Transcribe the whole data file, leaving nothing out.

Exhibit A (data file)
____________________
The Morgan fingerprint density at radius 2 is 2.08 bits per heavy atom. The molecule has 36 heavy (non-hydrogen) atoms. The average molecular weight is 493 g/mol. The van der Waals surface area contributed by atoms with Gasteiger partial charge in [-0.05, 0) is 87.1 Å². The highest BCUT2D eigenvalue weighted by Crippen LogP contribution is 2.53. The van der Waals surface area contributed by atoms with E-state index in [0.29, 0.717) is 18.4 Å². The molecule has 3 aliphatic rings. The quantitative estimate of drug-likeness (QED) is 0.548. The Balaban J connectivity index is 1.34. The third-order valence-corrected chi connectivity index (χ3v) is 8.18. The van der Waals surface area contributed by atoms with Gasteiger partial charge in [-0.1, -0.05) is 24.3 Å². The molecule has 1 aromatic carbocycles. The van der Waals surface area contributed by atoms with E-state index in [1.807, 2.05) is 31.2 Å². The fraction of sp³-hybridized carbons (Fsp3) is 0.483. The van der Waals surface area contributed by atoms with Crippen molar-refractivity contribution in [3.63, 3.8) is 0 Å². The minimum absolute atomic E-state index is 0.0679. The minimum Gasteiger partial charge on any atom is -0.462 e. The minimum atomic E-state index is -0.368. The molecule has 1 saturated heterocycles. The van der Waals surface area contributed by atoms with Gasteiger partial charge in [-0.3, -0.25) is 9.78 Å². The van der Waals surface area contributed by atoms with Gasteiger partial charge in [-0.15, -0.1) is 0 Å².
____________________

The Morgan fingerprint density at radius 2 is 2.08 bits per heavy atom. The molecule has 36 heavy (non-hydrogen) atoms. The average molecular weight is 493 g/mol. The van der Waals surface area contributed by atoms with Gasteiger partial charge in [-0.05, 0) is 87.1 Å². The highest BCUT2D eigenvalue weighted by Crippen LogP contribution is 2.53. The van der Waals surface area contributed by atoms with E-state index in [0.29, 0.717) is 18.4 Å². The molecule has 3 aliphatic rings. The quantitative estimate of drug-likeness (QED) is 0.548. The Balaban J connectivity index is 1.34. The third-order valence-corrected chi connectivity index (χ3v) is 8.18. The van der Waals surface area contributed by atoms with Gasteiger partial charge in [-0.1, -0.05) is 24.3 Å². The molecule has 1 aromatic carbocycles. The van der Waals surface area contributed by atoms with E-state index in [1.807, 2.05) is 31.2 Å². The fraction of sp³-hybridized carbons (Fsp3) is 0.483. The van der Waals surface area contributed by atoms with Crippen molar-refractivity contribution in [3.63, 3.8) is 0 Å². The minimum absolute atomic E-state index is 0.0679. The minimum Gasteiger partial charge on any atom is -0.462 e. The minimum atomic E-state index is -0.368. The molecule has 1 saturated heterocycles. The van der Waals surface area contributed by atoms with Gasteiger partial charge in [-0.3, -0.25) is 9.78 Å². The van der Waals surface area contributed by atoms with Gasteiger partial charge in [-0.15, -0.1) is 0 Å².